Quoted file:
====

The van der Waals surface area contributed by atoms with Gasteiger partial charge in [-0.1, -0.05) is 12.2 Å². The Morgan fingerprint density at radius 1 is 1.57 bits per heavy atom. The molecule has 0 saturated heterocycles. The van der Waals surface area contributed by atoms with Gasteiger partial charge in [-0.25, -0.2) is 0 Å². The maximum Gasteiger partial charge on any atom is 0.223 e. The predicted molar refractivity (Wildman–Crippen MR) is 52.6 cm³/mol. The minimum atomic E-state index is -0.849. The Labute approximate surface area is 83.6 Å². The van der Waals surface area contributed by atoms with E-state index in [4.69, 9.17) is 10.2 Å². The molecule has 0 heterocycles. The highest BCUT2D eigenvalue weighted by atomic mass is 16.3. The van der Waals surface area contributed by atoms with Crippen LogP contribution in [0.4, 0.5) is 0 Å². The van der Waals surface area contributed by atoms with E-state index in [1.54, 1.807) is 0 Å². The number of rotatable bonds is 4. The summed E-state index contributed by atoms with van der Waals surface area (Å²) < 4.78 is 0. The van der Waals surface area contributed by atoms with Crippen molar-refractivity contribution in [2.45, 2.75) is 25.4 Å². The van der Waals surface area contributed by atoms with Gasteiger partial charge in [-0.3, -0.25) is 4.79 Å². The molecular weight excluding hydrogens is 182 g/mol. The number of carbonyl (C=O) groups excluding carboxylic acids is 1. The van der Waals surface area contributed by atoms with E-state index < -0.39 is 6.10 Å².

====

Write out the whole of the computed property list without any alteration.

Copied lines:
The van der Waals surface area contributed by atoms with Gasteiger partial charge in [-0.1, -0.05) is 12.2 Å². The Morgan fingerprint density at radius 1 is 1.57 bits per heavy atom. The molecule has 0 saturated heterocycles. The van der Waals surface area contributed by atoms with Gasteiger partial charge in [-0.25, -0.2) is 0 Å². The maximum Gasteiger partial charge on any atom is 0.223 e. The predicted molar refractivity (Wildman–Crippen MR) is 52.6 cm³/mol. The minimum atomic E-state index is -0.849. The Labute approximate surface area is 83.6 Å². The van der Waals surface area contributed by atoms with E-state index in [4.69, 9.17) is 10.2 Å². The molecule has 0 heterocycles. The highest BCUT2D eigenvalue weighted by atomic mass is 16.3. The van der Waals surface area contributed by atoms with Crippen LogP contribution in [0.4, 0.5) is 0 Å². The van der Waals surface area contributed by atoms with E-state index in [1.54, 1.807) is 0 Å². The number of rotatable bonds is 4. The summed E-state index contributed by atoms with van der Waals surface area (Å²) < 4.78 is 0. The van der Waals surface area contributed by atoms with Crippen molar-refractivity contribution in [2.45, 2.75) is 25.4 Å². The van der Waals surface area contributed by atoms with Gasteiger partial charge in [-0.3, -0.25) is 4.79 Å². The molecular weight excluding hydrogens is 182 g/mol. The number of carbonyl (C=O) groups excluding carboxylic acids is 1. The van der Waals surface area contributed by atoms with E-state index < -0.39 is 6.10 Å².